Having grown up as a Christian, I would always have said I believed in the resurrection of the body. However, the doctrine of resurrection functioned as a kind of footnote in my thinking while my primary concern was focused on the immortality of the soul. Without giving it much thought, I simply assumed that the doctrine of resurrection was a shorthand way of referring to going to heaven when you die. Even though I had read the Gospel accounts of Christ’s resurrection many times, and even though I had read Paul’s lengthy discussion of bodily resurrection in 1 Corinthians 15, I still unthinkingly assumed that the resurrection of believers would be non-physical.
My belief in a non-physical resurrection was part of a larger perspective which deemphasized the importance of the physical world. Some of my earliest writings had argued that during the Old Testament the Lord’s work had been focused on the material world but in the era of the New Covenant His work was purely spiritual (i.e., non-physical). What happened in the material world is unimportant to God; the best we can hope to do is prepare for the next. In the next life, the soul will be liberated from the body that now imprisons it.
During this season of Easter, as the Church celebrates the breaking forth of New Creation, I’ve had occasion to reflect on the relationship of God’s Kingdom to this world. In an interview with Uri Brito about my book Saints and Scoundrels, Uri asked me about Christ’s statement “My Kingdom is not of this world” and how this should inform our thinking about Christendom. Here’s a transcript of Uri’s question followed by my reply (to listen to the entire interview, click here):
Dr. Aristotle Papanikolaou
I don’t use this blog to attack other blog posts, but I feel compelled to make an exception in the case of an article written by Aristotle Papanikolaou.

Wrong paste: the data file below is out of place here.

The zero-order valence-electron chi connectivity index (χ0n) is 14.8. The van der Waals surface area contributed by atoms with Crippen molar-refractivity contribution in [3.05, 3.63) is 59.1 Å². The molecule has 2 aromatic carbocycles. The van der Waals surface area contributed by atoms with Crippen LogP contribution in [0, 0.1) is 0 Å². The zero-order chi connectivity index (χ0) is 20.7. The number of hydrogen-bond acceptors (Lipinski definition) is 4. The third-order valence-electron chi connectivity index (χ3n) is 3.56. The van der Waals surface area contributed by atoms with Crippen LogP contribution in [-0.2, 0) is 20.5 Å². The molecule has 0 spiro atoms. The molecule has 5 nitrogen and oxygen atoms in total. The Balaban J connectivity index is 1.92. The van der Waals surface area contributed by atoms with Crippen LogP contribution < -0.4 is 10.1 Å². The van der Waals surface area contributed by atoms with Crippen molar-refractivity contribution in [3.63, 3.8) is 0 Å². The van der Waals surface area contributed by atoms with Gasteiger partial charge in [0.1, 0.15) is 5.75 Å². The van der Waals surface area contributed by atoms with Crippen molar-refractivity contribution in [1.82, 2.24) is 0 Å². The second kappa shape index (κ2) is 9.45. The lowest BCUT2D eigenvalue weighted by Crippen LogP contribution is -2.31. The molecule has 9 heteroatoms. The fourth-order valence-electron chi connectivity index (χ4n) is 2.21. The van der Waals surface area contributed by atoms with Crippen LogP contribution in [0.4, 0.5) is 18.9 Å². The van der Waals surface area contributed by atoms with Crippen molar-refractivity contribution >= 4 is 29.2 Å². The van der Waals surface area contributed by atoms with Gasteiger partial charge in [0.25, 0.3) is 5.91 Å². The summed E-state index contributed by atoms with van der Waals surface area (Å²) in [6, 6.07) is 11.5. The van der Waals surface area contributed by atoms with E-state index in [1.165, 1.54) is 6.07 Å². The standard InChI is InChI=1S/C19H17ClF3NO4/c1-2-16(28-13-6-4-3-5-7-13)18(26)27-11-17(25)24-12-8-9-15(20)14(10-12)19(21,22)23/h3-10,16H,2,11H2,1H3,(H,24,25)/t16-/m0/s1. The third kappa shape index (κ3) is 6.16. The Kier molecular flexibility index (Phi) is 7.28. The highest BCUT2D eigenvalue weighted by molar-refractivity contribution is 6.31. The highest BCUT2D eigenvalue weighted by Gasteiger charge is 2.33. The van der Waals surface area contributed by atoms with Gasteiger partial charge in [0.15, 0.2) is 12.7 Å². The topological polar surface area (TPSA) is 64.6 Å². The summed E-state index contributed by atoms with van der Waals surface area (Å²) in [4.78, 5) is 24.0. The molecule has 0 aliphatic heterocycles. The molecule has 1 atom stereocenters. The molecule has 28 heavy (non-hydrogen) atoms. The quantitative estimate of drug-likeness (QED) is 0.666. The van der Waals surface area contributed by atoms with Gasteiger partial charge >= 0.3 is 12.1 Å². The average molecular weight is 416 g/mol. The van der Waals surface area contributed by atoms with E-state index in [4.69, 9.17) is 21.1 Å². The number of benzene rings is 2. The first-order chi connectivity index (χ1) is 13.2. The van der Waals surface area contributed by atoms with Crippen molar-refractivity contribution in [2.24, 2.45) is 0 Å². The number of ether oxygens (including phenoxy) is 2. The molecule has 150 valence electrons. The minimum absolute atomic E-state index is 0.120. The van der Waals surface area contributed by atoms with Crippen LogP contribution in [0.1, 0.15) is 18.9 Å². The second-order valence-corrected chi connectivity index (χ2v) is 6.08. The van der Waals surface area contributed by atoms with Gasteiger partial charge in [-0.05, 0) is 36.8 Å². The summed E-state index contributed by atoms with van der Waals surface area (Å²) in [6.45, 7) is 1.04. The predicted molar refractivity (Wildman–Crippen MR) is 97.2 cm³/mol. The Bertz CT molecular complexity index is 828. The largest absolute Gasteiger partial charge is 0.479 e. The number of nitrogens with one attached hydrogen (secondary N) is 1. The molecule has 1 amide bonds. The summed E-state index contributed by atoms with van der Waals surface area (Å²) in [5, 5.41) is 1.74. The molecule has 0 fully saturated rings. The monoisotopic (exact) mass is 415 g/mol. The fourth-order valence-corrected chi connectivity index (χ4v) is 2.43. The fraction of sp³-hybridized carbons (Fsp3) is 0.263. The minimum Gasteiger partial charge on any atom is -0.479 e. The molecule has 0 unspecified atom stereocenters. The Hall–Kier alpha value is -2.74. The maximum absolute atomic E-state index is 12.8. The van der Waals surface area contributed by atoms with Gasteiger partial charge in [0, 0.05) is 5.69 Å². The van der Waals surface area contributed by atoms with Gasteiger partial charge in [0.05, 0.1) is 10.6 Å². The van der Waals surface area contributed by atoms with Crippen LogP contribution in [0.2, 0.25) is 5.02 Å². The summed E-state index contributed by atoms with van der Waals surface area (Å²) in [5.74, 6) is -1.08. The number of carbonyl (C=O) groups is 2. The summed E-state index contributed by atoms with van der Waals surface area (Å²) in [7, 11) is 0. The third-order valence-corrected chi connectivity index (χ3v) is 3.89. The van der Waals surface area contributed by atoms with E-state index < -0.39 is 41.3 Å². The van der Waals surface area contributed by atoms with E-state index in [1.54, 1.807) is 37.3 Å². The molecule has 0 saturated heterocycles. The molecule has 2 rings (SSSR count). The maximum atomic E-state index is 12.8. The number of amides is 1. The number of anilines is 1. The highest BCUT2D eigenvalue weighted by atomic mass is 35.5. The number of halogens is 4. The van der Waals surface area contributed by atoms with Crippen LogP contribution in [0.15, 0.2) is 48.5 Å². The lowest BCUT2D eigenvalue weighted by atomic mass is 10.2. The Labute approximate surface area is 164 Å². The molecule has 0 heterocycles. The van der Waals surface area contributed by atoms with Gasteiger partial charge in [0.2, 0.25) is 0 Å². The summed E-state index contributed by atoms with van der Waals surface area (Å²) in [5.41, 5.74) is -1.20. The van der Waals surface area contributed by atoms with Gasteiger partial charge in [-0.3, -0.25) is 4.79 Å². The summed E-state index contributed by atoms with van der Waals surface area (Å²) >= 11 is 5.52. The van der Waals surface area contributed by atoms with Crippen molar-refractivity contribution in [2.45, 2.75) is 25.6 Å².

Dr. Papanikolaou is the Archbishop Demetrios Chair in Orthodox Theology and Culture and Co-Director of the Orthodox Christian Studies Center at Fordham University, and the article in question was published on the Public Orthodoxy, under the title ‘Political Nestorianism and the Politics of Theosis.’ It was originally a talk delivered at the June 2015 Fordham/OTSA conference on the (then) upcoming “Great and Holy Council of the Orthodox Church.”
The sun was just going down as Maryām made her way through the narrow streets, trying to keep to back-alleys so no one noticed her. She had made this journey dozens of times before, always careful each time to do it slightly differently each time to avoid suspicion.
Her official name was Bushra, but after her secret baptism friends called her by the Christian name Maryām. She had converted from Islam to Christianity three years ago after her friend from work, Khadijah, gave her a Bible. This evening Maryām was headed to the house of Khadijah’s parents, who held secret prayer meetings every Tuesday.
As Erick Erickson and his wife face the reality of dying and leaving their children orphaned, he makes some moving observations about the ways in which Christ disrupts the present order of things. The following words are from his post “If I Die Before You Wake…“:
When Christ draws near, the systems of man and nature collapse. When faith grows strong, it conflicts more and more with politics and polite society. In Matthew 27, the very people who had cheered on Jesus as a king on Palm Sunday were suddenly yelling “crucify him.” He told them what they needed to hear, not what they wanted to hear and how quickly the crowd turn on him. The crowd always turns quickly.
Then before Pontius Pilate, Jesus is before the Roman legal system. That system is a system much of the Western world is still modeled on. But it collapsed as Christ drew near. The innocent man was handed over to death by a governor who knew he was innocent, but washed his hands of it. Even Pilate’s wife’s dreams collapsed into nightmare as Christ drew near and into mind.
Into the hands of the greatest, most disciplined military force the Christ was delivered only to see that discipline break down. They mocked him and tortured him. They ridiculed him. They divided up his clothes.